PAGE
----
Evaluation of the use of engineering judgements applied to analytical human reliablity analysis methods (HRA)
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Due to the scarcity of Human Reliability Analysis (HRA) data, one of the key elements of any HRA analysis is use of engineering judgment. The Electric Power Research Institute (EPRI) HRA Calculator guides the user through the steps of any HRA analysis and allows the user to choose among analytical HRA methods. It applies Accident Sequence Evaluation Program (ASEP), Technique for Human Error Rate Prediction (THERP), the HCR/ORE Correlation, and the Caused Based Decision Tree Method (CBDTM). This program is intended to produce consistent results among different analysts provided that the initial information is similar. Even with this analytical approach, an HRA analyst must still render several judgments. The objective of this study was to evaluate the use of engineering judgment applied to the quantification of post-initiator actions using the HRA Calculator. The Comanche Peak Steam Electric Station (CPSES) Level 1 Probabilistic Risk Assessment (PRA) HRA was used as a database for examples and numerical comparison. Engineering judgments were evaluated in the following ways: 1) Survey of HRA experts. Two surveys were completed, and the participants provided a range of different perspectives on how they individually apply engineering judgment. 2) Numerical comparison among the three methods. 3) Review of CPSES HRA and identification of judgments and the effects on the overall results of the database. The results of this study identified thirteen areas in which an HRA analyst must interpret and render judgments on how to quantify a Human Error Probability (HEP) and recommendations are provided on how current industry practitioners render these same judgments. The areas are: identification and definition of actions to be modeled, identification and definition of actions to be modeled, definition of critical actions, definition of cognitive portion of the action, choice of methodology, stress level, rule-, skill- or knowledge-based designation, timing information, training, procedures, human interactions with hardware, recoveries and dependencies within an action, and review of final HEP.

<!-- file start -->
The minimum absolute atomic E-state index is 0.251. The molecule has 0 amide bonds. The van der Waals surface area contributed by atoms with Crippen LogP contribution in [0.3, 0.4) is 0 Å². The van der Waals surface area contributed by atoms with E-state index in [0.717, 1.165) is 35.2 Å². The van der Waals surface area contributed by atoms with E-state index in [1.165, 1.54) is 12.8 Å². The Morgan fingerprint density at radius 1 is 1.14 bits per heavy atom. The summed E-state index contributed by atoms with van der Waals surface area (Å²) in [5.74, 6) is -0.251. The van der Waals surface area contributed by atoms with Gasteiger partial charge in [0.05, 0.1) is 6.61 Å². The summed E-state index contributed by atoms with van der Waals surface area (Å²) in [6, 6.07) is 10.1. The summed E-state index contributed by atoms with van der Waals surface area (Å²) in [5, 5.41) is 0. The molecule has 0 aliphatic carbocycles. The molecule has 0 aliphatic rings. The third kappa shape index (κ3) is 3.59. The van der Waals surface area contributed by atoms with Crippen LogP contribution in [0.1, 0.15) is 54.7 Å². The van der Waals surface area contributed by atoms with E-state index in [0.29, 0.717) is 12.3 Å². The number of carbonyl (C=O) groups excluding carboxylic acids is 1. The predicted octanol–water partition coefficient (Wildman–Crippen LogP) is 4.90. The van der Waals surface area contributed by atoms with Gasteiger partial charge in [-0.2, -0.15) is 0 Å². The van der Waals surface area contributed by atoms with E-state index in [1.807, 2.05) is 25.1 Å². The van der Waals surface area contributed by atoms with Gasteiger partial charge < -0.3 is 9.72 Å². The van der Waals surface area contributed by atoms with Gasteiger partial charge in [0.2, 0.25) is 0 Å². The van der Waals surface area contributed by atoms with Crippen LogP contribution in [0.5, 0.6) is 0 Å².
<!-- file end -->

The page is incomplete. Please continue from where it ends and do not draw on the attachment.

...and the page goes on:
Kohlhepp, Katherine D. (2005). Evaluation of the use of engineering judgements applied to analytical human reliablity analysis methods (HRA). Master's thesis, Texas A&M University. Texas A&M University. Available electronically from